I come from a nautical family. One expression I learnt as a child was: “Don’t sink the ship for a ha’penny worth of tar”.
The weekend agreement on a rescue of the Cypriot banking system flagrantly disregards this sound advice. The ship in question is not the banking system of that Mediterranean island, which is to be ‘saved’ with the provision of about EUR 10 billion in EU and IMF funding. It is the entire euro area economy. Accordingly the missing tar – a thick resin used to seal the hull of wooden ships in olden times – in this case costs a bit more than half a penny: EUR 5.8 billion to be precise. That is the sum that holders of Cypriot bank accounts will be forced to stump up in the form of a one-off levy: 6.75% on all deposits up to EUR 100,000 and 9.9% above that.
That may sound a lot. Well, it is a touch over ten euros for every EU citizen. More relevantly, it represents less than 0.05% (one two-thousandth) of euro area annual GDP. And it is a safe bet indeed that the knock-on damage on economic output of this deal will be far higher, with a substantial tail-risk of a renewed lurch into crisis. Why is that?
All advanced capitalist economies provide state-run deposit insurance, up to a certain limit. It is the single most important element in preventing devastating bank-runs. (Banks only ever hold a relatively small proportion of the money deposited with them. The rest is lent out. If doubts arise about the safety of those deposits, customers will seek to withdraw them. Once they start to do so the risk becomes a self-fulfilling prophecy.)
In the wake of the 2007/2008 financial crisis all European Union countries committed to a common ceiling of EUR 100,000. Account-holders with less were never to suffer losses. This is key to underpinning confidence in the banking system and thus the normal flow of credit in the economy. (If you are wondering why the the deposit insurance will not be paying out in this case, the answer is that such insurance covers actual financial losses by the bank. The levy is a form of tax on account holders that any government with a majority in Parliament can impose on its population. This explanation will satisfy lawyers, but there is no real economic difference given that the levy is being used to stem bank losses, and there is no reason to expect that such a distinction will placate irate account holders.)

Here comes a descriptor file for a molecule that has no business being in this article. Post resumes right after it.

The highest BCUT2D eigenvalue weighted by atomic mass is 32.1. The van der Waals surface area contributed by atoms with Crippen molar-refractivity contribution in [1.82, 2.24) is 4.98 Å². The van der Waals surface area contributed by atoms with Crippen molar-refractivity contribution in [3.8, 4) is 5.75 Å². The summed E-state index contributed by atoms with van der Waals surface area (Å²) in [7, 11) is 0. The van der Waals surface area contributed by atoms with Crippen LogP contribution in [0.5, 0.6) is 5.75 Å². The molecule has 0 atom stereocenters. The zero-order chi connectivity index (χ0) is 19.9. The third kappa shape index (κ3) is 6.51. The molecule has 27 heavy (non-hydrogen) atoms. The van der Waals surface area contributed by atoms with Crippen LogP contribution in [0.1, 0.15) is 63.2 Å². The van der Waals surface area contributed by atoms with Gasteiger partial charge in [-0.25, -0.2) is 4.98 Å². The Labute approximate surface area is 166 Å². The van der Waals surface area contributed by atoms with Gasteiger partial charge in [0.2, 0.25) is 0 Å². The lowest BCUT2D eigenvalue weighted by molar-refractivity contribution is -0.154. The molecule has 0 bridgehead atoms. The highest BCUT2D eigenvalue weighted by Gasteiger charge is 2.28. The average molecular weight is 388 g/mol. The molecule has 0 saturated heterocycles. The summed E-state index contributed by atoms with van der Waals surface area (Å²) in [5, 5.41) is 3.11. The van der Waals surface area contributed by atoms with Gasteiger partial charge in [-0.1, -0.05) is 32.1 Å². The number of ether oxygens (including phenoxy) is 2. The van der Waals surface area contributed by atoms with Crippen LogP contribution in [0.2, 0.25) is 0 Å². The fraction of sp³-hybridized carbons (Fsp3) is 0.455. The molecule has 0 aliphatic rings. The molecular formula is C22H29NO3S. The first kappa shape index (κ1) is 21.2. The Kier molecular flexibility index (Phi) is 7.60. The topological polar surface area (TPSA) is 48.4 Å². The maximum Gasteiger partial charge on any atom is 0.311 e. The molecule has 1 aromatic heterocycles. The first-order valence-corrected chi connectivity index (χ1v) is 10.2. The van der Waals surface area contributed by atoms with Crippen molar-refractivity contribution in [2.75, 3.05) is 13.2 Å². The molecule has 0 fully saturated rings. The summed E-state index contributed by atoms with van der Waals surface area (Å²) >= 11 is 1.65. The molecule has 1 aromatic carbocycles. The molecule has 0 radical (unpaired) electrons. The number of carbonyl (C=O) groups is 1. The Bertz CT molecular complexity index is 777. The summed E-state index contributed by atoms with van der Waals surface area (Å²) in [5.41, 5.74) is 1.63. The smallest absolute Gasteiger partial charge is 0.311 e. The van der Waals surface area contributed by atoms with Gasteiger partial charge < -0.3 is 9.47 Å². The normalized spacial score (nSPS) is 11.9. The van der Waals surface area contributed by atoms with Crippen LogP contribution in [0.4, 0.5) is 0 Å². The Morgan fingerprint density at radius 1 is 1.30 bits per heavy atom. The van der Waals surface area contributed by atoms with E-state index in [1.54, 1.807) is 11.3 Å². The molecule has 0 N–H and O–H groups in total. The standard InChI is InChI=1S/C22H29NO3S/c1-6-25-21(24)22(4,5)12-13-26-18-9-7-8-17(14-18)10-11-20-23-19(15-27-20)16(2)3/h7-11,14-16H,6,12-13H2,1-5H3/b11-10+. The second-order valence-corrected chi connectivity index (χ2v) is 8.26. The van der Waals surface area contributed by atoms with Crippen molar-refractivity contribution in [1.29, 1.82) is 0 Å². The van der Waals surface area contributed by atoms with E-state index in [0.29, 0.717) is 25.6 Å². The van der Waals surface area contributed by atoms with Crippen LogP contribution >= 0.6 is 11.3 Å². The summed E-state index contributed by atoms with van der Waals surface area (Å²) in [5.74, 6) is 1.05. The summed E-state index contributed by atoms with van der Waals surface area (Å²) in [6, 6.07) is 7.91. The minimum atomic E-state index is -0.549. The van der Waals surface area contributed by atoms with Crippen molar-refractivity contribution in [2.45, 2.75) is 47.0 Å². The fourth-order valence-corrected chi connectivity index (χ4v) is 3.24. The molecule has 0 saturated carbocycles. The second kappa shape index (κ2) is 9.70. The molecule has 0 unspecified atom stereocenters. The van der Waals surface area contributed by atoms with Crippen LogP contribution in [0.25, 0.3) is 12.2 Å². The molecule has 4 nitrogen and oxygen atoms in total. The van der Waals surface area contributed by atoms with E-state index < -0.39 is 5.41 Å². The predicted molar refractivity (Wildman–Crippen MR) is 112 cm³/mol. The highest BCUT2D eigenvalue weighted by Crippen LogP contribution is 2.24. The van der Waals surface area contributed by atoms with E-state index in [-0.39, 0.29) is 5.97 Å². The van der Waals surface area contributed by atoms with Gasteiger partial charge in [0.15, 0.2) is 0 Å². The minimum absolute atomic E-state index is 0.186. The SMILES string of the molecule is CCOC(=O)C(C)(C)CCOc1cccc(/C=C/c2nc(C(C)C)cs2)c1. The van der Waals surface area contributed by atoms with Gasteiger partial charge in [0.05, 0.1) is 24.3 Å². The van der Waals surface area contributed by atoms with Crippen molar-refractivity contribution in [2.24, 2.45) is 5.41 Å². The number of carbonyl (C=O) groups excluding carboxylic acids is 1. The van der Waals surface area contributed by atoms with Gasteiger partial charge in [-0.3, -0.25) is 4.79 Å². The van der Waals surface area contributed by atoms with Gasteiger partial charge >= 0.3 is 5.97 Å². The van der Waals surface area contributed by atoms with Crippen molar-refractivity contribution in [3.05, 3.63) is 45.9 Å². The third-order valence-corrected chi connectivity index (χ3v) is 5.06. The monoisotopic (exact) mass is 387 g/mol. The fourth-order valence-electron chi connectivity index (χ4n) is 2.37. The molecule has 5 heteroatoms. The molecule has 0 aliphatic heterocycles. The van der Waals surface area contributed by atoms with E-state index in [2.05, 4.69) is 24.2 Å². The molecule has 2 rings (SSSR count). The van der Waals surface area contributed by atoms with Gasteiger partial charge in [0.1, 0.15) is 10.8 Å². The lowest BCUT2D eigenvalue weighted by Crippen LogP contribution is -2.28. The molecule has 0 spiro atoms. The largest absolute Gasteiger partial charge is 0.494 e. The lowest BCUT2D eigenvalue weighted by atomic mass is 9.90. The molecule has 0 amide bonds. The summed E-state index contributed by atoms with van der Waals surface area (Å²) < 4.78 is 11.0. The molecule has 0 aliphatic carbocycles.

For the sake of a paltry EUR 5.8 billion, then, this crucial principle of sound economic management has been effectively scrapped. At the very most a levy on accounts above EUR 100,000 should have been imposed. (Although given the orders of magnitude involved, even this I would consider an unnecessary risk to take.) Depositors, particularly in countries with shaky banking systems such as Spain and Italy, but very likely in other countries as well, are certainly asking themselves this morning whether their money is safe. If they start making substantial withdrawals, a shadow will be cast once again over the whole European banking system and thus over the prospects of emerging from the crisis. Of course, policymakers have assured voters that Cyprus is a special case requiring special measures. But we have heard this before, when holders of Greek sovereign bonds suffered a haircut – of which more in a minute.
In recent weeks the Cypriot banking sector has been subjected to a barrage of criticism which will go a long way to placating all those Europeans who do not hold accounts there, and are tired and suspicious of taxpayers having to stump up for the failings – so the perception – of undeserving others. Indeed, reporting seemed to have an element of a concerted campaign to soften up public opinion. At the very least it pandered, in an uninformed way, to popular restments and clouded the issues at hand. For many of the arguments made are very largely either specious or irrelevant or both.